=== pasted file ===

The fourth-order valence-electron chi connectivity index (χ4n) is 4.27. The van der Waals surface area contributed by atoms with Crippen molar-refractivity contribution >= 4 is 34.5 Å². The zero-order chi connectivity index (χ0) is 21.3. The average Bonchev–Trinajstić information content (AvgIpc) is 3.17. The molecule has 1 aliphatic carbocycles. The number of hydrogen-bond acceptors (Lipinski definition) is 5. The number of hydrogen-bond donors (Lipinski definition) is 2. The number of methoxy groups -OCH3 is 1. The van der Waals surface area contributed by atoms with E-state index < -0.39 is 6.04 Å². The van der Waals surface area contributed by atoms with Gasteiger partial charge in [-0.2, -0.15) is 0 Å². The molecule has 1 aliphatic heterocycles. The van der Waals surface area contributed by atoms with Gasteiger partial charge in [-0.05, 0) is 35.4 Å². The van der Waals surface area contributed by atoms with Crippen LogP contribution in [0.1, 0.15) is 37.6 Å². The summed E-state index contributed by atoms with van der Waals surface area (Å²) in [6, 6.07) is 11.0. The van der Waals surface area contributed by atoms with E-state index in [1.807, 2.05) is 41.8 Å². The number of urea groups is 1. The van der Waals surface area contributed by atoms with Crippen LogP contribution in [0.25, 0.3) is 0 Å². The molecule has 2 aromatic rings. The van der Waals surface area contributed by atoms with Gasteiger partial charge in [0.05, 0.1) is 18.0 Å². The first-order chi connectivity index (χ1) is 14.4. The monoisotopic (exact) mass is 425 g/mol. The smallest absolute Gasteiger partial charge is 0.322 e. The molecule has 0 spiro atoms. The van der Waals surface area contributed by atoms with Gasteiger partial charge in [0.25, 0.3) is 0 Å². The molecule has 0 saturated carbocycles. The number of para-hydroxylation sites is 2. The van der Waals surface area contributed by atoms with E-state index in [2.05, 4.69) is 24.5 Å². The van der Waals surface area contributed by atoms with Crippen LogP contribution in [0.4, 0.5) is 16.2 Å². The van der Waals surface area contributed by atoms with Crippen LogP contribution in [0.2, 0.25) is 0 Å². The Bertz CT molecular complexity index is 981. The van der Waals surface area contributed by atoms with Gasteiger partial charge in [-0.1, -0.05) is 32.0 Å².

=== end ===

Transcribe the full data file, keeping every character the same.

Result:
The fourth-order valence-electron chi connectivity index (χ4n) is 4.27. The van der Waals surface area contributed by atoms with Crippen molar-refractivity contribution >= 4 is 34.5 Å². The zero-order chi connectivity index (χ0) is 21.3. The average Bonchev–Trinajstić information content (AvgIpc) is 3.17. The molecule has 1 aliphatic carbocycles. The number of hydrogen-bond acceptors (Lipinski definition) is 5. The number of hydrogen-bond donors (Lipinski definition) is 2. The number of methoxy groups -OCH3 is 1. The van der Waals surface area contributed by atoms with E-state index < -0.39 is 6.04 Å². The van der Waals surface area contributed by atoms with Gasteiger partial charge in [-0.2, -0.15) is 0 Å². The molecule has 1 aliphatic heterocycles. The van der Waals surface area contributed by atoms with Gasteiger partial charge in [-0.05, 0) is 35.4 Å². The van der Waals surface area contributed by atoms with Crippen LogP contribution in [0.1, 0.15) is 37.6 Å². The summed E-state index contributed by atoms with van der Waals surface area (Å²) in [6, 6.07) is 11.0. The van der Waals surface area contributed by atoms with E-state index in [1.807, 2.05) is 41.8 Å². The number of urea groups is 1. The van der Waals surface area contributed by atoms with Crippen LogP contribution in [0.25, 0.3) is 0 Å². The molecule has 2 aromatic rings. The van der Waals surface area contributed by atoms with Gasteiger partial charge in [0.05, 0.1) is 18.0 Å². The first-order chi connectivity index (χ1) is 14.4. The monoisotopic (exact) mass is 425 g/mol. The smallest absolute Gasteiger partial charge is 0.322 e. The molecule has 0 spiro atoms. The van der Waals surface area contributed by atoms with Gasteiger partial charge in [0.25, 0.3) is 0 Å². The molecule has 0 saturated carbocycles. The number of para-hydroxylation sites is 2. The van der Waals surface area contributed by atoms with E-state index in [2.05, 4.69) is 24.5 Å². The van der Waals surface area contributed by atoms with Crippen LogP contribution in [0.4, 0.5) is 16.2 Å². The van der Waals surface area contributed by atoms with Crippen LogP contribution in [0.2, 0.25) is 0 Å². The Bertz CT molecular complexity index is 981. The van der Waals surface area contributed by atoms with Gasteiger partial charge in [-0.1, -0.05) is 32.0 Å².